In Europe, medical device inventions can fall into a difficult area of patent law; particularly where the invention lies chiefly in the way the device is used in a medical method, rather than in structural features of the device itself. This is because claims to medical device inventions need to avoid the treacherous waters of Article 53(c) EPC excluding methods of medical treatment from patentability, but may struggle to reach the safe harbour of second medical use claims under Article 54(5) EPC (a legal fiction in compensation for the exclusion under Article 53(c) EPC where a known substance or composition is made novel by a new medical use). A recent decision from the EPO Boards of Appeal helps to clarify the requirements for second medical use claims to medical devices under Article 54(5) EPC.
The decision (T1758/15) concerned the patentability of a biocompatible, biodegradable filler material for use in a specific medical method. The method comprised injecting the filler into a space between a first tissue and second tissue of a patient (such as between the rectum and prostate), and treating the first tissue with radiation therapy, whereby the filler material physically separated the first and second tissue so that the second tissue was exposed to reduced radiation for fewer side effects.
The filler material (comprising collagen or hyaluronic acid) was already known in the art. It was also known to inject collagen into tissue (such as into the perineum for improving urinary incontinence). The specific medical method of using the filler in the invention appeared new and inventive, but claims to this method were refused as relating to a method of medical treatment on the human body excluded from patentability under Article 53(c) EPC.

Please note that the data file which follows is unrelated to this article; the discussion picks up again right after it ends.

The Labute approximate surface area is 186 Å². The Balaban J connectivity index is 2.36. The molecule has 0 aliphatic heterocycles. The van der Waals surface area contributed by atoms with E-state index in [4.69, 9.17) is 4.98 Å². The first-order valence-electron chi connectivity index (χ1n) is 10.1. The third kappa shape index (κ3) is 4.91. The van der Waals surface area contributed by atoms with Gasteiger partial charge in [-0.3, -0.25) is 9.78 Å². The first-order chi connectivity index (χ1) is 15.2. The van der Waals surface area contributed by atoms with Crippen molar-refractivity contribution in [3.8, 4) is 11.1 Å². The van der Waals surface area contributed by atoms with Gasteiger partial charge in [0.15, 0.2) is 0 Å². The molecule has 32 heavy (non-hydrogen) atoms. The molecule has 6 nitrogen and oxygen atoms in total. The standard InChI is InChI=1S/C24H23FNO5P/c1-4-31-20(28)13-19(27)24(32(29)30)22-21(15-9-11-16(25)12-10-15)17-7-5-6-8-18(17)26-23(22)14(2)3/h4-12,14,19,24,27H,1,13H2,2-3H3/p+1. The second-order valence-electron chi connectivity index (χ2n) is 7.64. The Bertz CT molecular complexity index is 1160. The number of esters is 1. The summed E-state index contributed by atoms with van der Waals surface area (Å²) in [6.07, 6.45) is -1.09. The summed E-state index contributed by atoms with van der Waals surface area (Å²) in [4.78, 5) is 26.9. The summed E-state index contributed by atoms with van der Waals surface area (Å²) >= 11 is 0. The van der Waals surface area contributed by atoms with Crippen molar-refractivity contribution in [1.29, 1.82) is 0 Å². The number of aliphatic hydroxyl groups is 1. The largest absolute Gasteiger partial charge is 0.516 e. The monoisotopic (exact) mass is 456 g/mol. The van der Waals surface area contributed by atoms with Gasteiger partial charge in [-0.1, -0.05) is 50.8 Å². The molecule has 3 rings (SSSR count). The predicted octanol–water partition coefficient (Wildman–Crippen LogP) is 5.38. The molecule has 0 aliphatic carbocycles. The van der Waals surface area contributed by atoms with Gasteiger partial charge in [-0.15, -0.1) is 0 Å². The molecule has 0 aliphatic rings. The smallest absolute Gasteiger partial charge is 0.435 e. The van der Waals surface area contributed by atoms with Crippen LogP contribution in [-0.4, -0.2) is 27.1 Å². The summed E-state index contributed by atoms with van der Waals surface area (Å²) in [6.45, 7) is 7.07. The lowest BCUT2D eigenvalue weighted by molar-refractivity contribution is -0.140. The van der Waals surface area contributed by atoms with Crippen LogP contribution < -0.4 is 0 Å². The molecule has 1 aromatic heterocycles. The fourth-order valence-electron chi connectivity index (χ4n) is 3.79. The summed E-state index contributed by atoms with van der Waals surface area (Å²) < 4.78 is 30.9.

Thus, the applicant tried to seek patentability of the filler material in the form of a second medical use claim under Article 54(5) EPC. This article provides a legal fiction that a known substance or composition (i.e. the filler material) can be rendered novel by a new medical use. Thus, the applicant submitted claims along the lines of “A biocompatible, biodegradable filler material for injection and for use in radiation treatment…”.
However, the Board of Appeal decided that the filler material was not eligible for protection under Article 54(5) EPC, meaning the claims lacked novelty over commercially available collagen and the patent was revoked. The Board’s reasoning in this regard provides a good overview for why medical device inventions can be caught between Articles 53(c) and 54(5) EPC, and thus fail to secure patent protection in Europe.
Article 54(5) EPC only applies to “substances or compositions”. The filler material (e.g. collagen or hyaluronic acid) is certainly a substance or composition in a broad sense. However, with a view to the legislator’s intention behind the wording of the EPC 2000, the Board reasoned that the “substance or composition” of Article 54(5) EPC must mean something more specific.
The Board did not provide an explicit definition of a “substance or composition” in the meaning of Article 54(5) EPC. However, the Board did note that an approach from previous case law may be helpful, where it was suggested to establish (a) the means by which the therapeutic effect is achieved and (b) whether that which achieves the therapeutic effect is a chemical entity or composition of chemical entities.